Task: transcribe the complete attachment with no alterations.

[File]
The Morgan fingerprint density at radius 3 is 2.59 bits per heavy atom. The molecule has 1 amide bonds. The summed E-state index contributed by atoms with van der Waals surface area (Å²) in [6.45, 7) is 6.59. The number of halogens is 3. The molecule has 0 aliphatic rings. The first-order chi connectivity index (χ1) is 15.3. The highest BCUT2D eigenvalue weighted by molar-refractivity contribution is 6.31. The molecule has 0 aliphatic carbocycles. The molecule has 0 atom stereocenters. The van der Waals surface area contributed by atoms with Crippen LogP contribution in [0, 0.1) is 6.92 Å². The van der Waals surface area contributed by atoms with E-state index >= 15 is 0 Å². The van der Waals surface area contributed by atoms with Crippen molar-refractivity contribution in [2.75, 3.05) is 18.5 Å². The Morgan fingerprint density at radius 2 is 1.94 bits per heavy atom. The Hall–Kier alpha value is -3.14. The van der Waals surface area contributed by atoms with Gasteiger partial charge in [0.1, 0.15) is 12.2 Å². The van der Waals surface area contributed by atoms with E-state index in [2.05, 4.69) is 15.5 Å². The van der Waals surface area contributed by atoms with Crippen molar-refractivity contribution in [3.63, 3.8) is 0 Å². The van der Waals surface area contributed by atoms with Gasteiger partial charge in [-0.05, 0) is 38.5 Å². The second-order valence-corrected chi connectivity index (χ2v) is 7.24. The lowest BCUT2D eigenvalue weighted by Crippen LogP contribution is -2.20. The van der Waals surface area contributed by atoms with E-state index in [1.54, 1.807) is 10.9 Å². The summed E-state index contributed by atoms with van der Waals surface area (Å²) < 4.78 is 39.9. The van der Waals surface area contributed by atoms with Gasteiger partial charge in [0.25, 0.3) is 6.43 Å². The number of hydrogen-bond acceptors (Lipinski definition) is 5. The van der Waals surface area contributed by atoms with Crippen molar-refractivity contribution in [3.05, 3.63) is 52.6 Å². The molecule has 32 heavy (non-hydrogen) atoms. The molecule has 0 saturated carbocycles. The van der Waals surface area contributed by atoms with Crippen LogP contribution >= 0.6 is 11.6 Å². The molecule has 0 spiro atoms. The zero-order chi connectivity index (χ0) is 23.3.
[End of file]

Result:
The Morgan fingerprint density at radius 3 is 2.59 bits per heavy atom. The molecule has 1 amide bonds. The summed E-state index contributed by atoms with van der Waals surface area (Å²) in [6.45, 7) is 6.59. The number of halogens is 3. The molecule has 0 aliphatic rings. The first-order chi connectivity index (χ1) is 15.3. The highest BCUT2D eigenvalue weighted by molar-refractivity contribution is 6.31. The molecule has 0 aliphatic carbocycles. The molecule has 0 atom stereocenters. The van der Waals surface area contributed by atoms with Crippen LogP contribution in [0, 0.1) is 6.92 Å². The van der Waals surface area contributed by atoms with E-state index >= 15 is 0 Å². The van der Waals surface area contributed by atoms with Crippen molar-refractivity contribution in [2.75, 3.05) is 18.5 Å². The Morgan fingerprint density at radius 2 is 1.94 bits per heavy atom. The Hall–Kier alpha value is -3.14. The van der Waals surface area contributed by atoms with Gasteiger partial charge in [0.1, 0.15) is 12.2 Å². The van der Waals surface area contributed by atoms with E-state index in [2.05, 4.69) is 15.5 Å². The van der Waals surface area contributed by atoms with Crippen molar-refractivity contribution in [3.63, 3.8) is 0 Å². The van der Waals surface area contributed by atoms with Gasteiger partial charge in [-0.05, 0) is 38.5 Å². The second-order valence-corrected chi connectivity index (χ2v) is 7.24. The lowest BCUT2D eigenvalue weighted by Crippen LogP contribution is -2.20. The van der Waals surface area contributed by atoms with E-state index in [1.54, 1.807) is 10.9 Å². The summed E-state index contributed by atoms with van der Waals surface area (Å²) < 4.78 is 39.9. The van der Waals surface area contributed by atoms with Gasteiger partial charge in [0.25, 0.3) is 6.43 Å². The number of hydrogen-bond acceptors (Lipinski definition) is 5. The van der Waals surface area contributed by atoms with Crippen molar-refractivity contribution in [3.05, 3.63) is 52.6 Å². The molecule has 32 heavy (non-hydrogen) atoms. The molecule has 0 saturated carbocycles. The van der Waals surface area contributed by atoms with Crippen LogP contribution >= 0.6 is 11.6 Å². The molecule has 0 spiro atoms. The zero-order chi connectivity index (χ0) is 23.3.